The Boys Creates Their Own Awards Show in Response to Emmy Snub

The 73rd annual Primetime Emmy Awards take place Sunday night and while Amazon Prime's The Boys was nominated for Outstanding Drama Series and Outstanding Writing for a Drama Series, it's not quite enough for Vought International, the fictional company behind the heroes. Ahead of Sunday night's Emmys, Vought announced their own "awards" in a hilarious parody of streaming services, popular TV shows, and the awards themselves.

On Twitter, Vought International announced that "all Vought+ Originals" won Supie Awards. Yes, Vought+ is not a real streaming service. The "originals" are not real programs and the Supie Awards are not real, but these parodies are pretty great. First up is a parody of the 2020 Netflix documentary My Octopus Teacher, "Her Deepness" described as a "profoundly moving and surprisingly steamy doc" that explores The Deep's (Chace Crawford) intimate relationship with a "special, and flexible" octopus. Then there's "Homelander: Brightest Night" a 48-hour, 18-part miniseries about the hero's life starring Homelander (Antony Starr) himself in every aspect - including flashbacks and reenactments. A-Train (Jessie T. Usher) "wins" for a brutal-sounding reality weight-loss series "Run Yourself Thin" while HBO's Mare of Easttown gets parodied with "Maeve of Easttown". The wildest of the bunch might be "Love, Sausage", described as a "rom-com".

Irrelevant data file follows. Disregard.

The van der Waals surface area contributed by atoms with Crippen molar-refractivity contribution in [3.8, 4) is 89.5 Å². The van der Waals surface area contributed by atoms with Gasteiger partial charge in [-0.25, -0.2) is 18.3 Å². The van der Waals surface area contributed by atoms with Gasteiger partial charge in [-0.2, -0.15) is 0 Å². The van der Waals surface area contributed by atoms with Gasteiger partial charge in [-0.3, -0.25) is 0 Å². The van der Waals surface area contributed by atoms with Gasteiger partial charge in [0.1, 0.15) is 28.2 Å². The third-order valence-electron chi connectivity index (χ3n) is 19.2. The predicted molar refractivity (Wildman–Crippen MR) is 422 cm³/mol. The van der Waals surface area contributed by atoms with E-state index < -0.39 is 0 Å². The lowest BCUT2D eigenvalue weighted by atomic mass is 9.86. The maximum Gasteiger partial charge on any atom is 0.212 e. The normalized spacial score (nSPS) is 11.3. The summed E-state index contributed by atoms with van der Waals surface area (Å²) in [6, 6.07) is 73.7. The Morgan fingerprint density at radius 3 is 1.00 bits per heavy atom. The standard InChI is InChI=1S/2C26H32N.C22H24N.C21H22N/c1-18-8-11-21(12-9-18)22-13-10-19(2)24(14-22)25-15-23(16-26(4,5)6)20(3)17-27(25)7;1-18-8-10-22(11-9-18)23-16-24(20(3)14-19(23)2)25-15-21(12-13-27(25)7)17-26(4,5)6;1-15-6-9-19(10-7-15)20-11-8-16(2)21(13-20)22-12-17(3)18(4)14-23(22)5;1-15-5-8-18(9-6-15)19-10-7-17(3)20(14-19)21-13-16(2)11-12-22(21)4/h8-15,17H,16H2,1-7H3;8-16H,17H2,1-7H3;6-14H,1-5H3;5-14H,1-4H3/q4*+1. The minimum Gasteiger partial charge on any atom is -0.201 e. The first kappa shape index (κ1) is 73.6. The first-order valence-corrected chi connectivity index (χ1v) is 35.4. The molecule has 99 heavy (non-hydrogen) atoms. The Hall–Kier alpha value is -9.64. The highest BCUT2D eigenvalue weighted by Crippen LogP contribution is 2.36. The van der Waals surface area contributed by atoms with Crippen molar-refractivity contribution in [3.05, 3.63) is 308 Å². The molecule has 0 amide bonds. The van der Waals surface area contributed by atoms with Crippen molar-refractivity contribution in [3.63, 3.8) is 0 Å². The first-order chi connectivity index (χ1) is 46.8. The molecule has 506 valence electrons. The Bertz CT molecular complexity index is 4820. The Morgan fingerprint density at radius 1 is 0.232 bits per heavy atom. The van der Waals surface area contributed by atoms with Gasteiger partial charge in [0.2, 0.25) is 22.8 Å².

The faux programs and Supie Awards are just the latest parody programming that's been shared on the official Vought International Twitter account, including a faux news network, VNN, and its "Seven on 7" program.

When it comes to the real series, The Boys recently wrapped production on its third season. Season three of the wildly popular series is set to tell Soldier Boy's (Jensen Ackles) story and, according to creator and showrunner Eric Kripke, will delve more into the history of the world of The Boys arrives at the point in the larger storyline that it does.

"Season 3 delves a lot more into the history of how we got here through this character of Soldier Boy," Kripke revealed to Vanity Fair previously. "We were able to dig into both the history of the country and also really look at toxic masculinity, and masculine roles, and what a sh-t-show that's overall caused. This whole fu-cking, independent Marlboro man thing."

The first two seasons of The Boys are now streaming on Amazon Prime. Season 3 does not yet have a release date.

What do you think of the "Supie Award" winners? Let us know your thoughts in the comments.